Tuesday, September 23, 2008

Templating: Generating HTML from document collections

Sometimes it can be useful to render HTML from document collections. I believe one of the fastest ways to get values from Notes documents is using Evaluate. As a lazy person, I like to avoid writing formula code, as it's somewhat verbose compared to modern templating languages like PHP.

To avoid this, make your own template interpreter using simple formula code.

Example:
str := "Date: $#dayOfMonth#$. $?month?$.";
'"' + @ReplaceSubstring( str ;
"$?" : "?$" : "$#" : "#$" ;
'" + ' : ' + "' : '" + @Text( ' : ') + "'
) + '"'


Result: "Date: " + @Text( dayOfMonth) + ". " + month + "."

The result can be used in an evaluate statement.

A great thing about templating is that it is very maintainable/reusable. If you want to change the output, all you have to change is the template-string. To generate XML and HTML from the same collection, all you have to do is to have two different string templates. The conversion logic can be the same.

In the simple demoapp I've included, a collection of 300 documents is processed, extracting five fields. A HTML table row is generated per document. class="even"/class="odd" is added so that one can style odd/even rows. If you're somewhat familiar with LotusScript, it should not be hard to make a template-class to fit your needs.

On localhost (my laptop) it takes about 100 milliseconds to generate the HTML/write it to a PassTruHTML NotesRichTextItem.

>> Demoapp

If you want a sorted collection, you can use NotesView.AllEntries, and use NotesViewEntry.Document, to get to the document. Beware of categorized views. Test NotesViewEntry.isValid = True to be certain that the entry represents a NotesDocument. There may be other problems with using NotesViewEntry.Document as well. Proceed with caution/good error handling. :)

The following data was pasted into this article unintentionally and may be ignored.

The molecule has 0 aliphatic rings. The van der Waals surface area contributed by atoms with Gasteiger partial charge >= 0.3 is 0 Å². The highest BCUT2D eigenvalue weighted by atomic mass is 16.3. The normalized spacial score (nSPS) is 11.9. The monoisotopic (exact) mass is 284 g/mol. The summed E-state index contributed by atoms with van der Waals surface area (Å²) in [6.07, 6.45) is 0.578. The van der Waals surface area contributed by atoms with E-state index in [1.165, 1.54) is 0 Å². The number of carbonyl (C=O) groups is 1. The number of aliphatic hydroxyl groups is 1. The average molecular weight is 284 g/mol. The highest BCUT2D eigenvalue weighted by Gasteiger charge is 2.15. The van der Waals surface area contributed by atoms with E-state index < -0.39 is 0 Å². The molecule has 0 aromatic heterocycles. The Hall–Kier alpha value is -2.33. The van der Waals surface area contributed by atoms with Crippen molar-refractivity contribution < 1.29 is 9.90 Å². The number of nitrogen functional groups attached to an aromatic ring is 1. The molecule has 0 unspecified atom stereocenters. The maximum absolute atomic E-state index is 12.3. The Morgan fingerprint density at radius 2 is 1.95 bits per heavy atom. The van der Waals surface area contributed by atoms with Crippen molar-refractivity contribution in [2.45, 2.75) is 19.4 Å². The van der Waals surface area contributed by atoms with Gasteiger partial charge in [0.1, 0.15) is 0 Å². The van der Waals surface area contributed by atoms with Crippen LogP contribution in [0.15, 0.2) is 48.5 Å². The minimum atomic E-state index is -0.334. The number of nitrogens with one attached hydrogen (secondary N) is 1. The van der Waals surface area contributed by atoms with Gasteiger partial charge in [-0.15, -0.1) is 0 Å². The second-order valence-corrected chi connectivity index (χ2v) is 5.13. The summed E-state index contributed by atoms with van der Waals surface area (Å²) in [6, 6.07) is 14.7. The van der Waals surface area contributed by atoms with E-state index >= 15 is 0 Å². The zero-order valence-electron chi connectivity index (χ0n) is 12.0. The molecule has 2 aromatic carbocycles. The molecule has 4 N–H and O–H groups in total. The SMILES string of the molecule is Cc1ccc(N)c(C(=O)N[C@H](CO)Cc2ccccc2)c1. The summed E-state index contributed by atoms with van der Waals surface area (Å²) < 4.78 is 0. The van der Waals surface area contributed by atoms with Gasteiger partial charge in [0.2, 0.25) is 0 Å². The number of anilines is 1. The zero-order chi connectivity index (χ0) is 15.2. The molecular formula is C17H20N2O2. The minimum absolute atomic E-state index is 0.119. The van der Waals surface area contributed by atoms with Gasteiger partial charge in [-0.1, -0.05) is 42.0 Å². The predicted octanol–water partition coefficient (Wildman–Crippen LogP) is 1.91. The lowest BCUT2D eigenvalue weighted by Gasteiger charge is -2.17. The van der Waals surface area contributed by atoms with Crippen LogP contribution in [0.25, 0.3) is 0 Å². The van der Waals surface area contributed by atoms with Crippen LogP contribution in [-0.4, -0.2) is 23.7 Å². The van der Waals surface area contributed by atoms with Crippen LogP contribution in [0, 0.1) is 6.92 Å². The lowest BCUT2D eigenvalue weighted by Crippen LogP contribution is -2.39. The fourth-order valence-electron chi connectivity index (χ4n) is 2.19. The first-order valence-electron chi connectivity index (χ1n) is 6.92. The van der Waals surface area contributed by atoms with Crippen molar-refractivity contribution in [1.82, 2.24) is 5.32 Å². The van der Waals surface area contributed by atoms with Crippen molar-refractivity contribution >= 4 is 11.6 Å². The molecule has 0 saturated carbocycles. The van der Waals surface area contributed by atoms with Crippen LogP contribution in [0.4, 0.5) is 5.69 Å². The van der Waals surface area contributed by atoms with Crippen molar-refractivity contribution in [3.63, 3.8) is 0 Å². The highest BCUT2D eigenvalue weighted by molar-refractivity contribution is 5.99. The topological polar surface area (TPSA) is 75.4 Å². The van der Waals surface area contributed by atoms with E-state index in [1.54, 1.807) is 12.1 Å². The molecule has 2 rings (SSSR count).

2 comments:

Chris Toohey said...

Hey Tommy,

I did something like this in YellowCake - but created a "rendering template". This basically allowed me to make a request like this:

yellowcake?openagent&template=uniquekey&criteria=blah

So, the uniquekey template would have the target server and application defined, as well as an evaluation formula. Basically, I grab the defined target app, do an ftsearch based on the querystring criteria, and use the template's evaluation formula to (via-Formula) render whatever markup I wanted to return.

Lastly, I'd define a content type, and this would allow me to return via Print from the agent XML, HTML, Plain Text, etc. rendered-to-my-need markup from any Domino server and application that my Agent has access to query.

There were some caching considerations built into the application - which I'll admit I've walked away from as of late... but it's pretty damned slick once you get into "templating" logic-driven markup!

Unknown said...

That's more or less what I tend to do with applications at work. The content I mostly generate is parts of webpages (menus/etc). Therefore the formname, hard-coded in a computed for display-field mostly controls what is generated.

The reason I hard-code the formname is that not all forms create documents/the form name isn't available on new documents.

The greatest thing about templating is coming back to the code to change it.. Change a little bit on a string.. All "new content".. :)

--

In most of my current applications, I parse pipe-separated strings from ColumnValues. This is mostly because I want to get the best performance out of the app (the generated content isn't cached).

Example of template-string:
|<li><a href="$2$">$1$</a></li>|

The only downside is that if I add a value to the separated string, I have to update the comments describing the column in every script library/agent that uses that column.

With good caching, the performance-issue of working with document-collections becomes void, since it isn't done every time a page is loaded.

I've started caching HTML in some of the newer apps I'm working on.

On webqueryopen, check to see when the db was last updated vs a stored date in the cache-document. If the DB has changed, regenerate HTML. If not, fetch HTML from cache.

Example of performance improvement of generating html for a menu in a CMS:
Uncached - 7-800ms
Cached - ~30ms

( Big reply.. Guess I'm passionate about templating.. :D )